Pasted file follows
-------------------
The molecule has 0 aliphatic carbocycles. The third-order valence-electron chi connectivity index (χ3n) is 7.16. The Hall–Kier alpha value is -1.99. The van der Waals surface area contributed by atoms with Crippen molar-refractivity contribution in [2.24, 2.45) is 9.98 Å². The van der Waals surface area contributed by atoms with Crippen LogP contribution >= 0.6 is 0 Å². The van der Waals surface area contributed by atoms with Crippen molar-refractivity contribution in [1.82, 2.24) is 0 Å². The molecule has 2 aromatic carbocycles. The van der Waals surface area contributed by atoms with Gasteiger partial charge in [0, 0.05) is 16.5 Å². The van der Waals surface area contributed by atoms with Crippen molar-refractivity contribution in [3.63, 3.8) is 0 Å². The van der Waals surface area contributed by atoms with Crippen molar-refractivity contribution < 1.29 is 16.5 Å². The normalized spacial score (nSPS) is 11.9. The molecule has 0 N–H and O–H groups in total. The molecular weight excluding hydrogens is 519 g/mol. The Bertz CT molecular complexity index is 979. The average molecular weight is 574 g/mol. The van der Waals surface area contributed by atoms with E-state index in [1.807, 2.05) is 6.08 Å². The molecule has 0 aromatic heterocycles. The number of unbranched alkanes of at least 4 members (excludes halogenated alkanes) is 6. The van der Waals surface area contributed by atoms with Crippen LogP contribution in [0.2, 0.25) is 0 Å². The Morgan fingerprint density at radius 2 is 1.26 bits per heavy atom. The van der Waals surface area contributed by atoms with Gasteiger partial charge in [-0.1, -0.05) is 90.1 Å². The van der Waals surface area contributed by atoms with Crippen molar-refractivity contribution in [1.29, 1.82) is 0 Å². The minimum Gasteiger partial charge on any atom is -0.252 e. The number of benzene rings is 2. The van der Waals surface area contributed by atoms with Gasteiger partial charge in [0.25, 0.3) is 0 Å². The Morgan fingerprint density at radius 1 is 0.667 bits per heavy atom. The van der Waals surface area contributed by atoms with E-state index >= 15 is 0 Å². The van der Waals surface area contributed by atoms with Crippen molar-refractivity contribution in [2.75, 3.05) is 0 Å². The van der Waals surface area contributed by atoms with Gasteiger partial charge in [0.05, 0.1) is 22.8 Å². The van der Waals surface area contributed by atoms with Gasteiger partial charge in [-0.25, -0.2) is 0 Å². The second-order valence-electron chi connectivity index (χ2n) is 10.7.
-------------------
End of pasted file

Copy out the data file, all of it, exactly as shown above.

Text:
The molecule has 0 aliphatic carbocycles. The third-order valence-electron chi connectivity index (χ3n) is 7.16. The Hall–Kier alpha value is -1.99. The van der Waals surface area contributed by atoms with Crippen molar-refractivity contribution in [2.24, 2.45) is 9.98 Å². The van der Waals surface area contributed by atoms with Crippen LogP contribution >= 0.6 is 0 Å². The van der Waals surface area contributed by atoms with Crippen molar-refractivity contribution in [1.82, 2.24) is 0 Å². The molecule has 2 aromatic carbocycles. The van der Waals surface area contributed by atoms with Gasteiger partial charge in [0, 0.05) is 16.5 Å². The van der Waals surface area contributed by atoms with Crippen molar-refractivity contribution in [3.63, 3.8) is 0 Å². The van der Waals surface area contributed by atoms with Crippen molar-refractivity contribution < 1.29 is 16.5 Å². The normalized spacial score (nSPS) is 11.9. The molecule has 0 N–H and O–H groups in total. The molecular weight excluding hydrogens is 519 g/mol. The Bertz CT molecular complexity index is 979. The average molecular weight is 574 g/mol. The van der Waals surface area contributed by atoms with E-state index in [1.807, 2.05) is 6.08 Å². The molecule has 0 aromatic heterocycles. The number of unbranched alkanes of at least 4 members (excludes halogenated alkanes) is 6. The van der Waals surface area contributed by atoms with Crippen LogP contribution in [0.2, 0.25) is 0 Å². The Morgan fingerprint density at radius 2 is 1.26 bits per heavy atom. The van der Waals surface area contributed by atoms with Gasteiger partial charge in [-0.1, -0.05) is 90.1 Å². The van der Waals surface area contributed by atoms with Crippen molar-refractivity contribution in [1.29, 1.82) is 0 Å². The minimum Gasteiger partial charge on any atom is -0.252 e. The number of benzene rings is 2. The van der Waals surface area contributed by atoms with Gasteiger partial charge in [0.25, 0.3) is 0 Å². The Morgan fingerprint density at radius 1 is 0.667 bits per heavy atom. The van der Waals surface area contributed by atoms with E-state index >= 15 is 0 Å². The van der Waals surface area contributed by atoms with Crippen molar-refractivity contribution in [2.75, 3.05) is 0 Å². The van der Waals surface area contributed by atoms with Gasteiger partial charge in [0.05, 0.1) is 22.8 Å². The van der Waals surface area contributed by atoms with Gasteiger partial charge in [-0.25, -0.2) is 0 Å². The second-order valence-electron chi connectivity index (χ2n) is 10.7.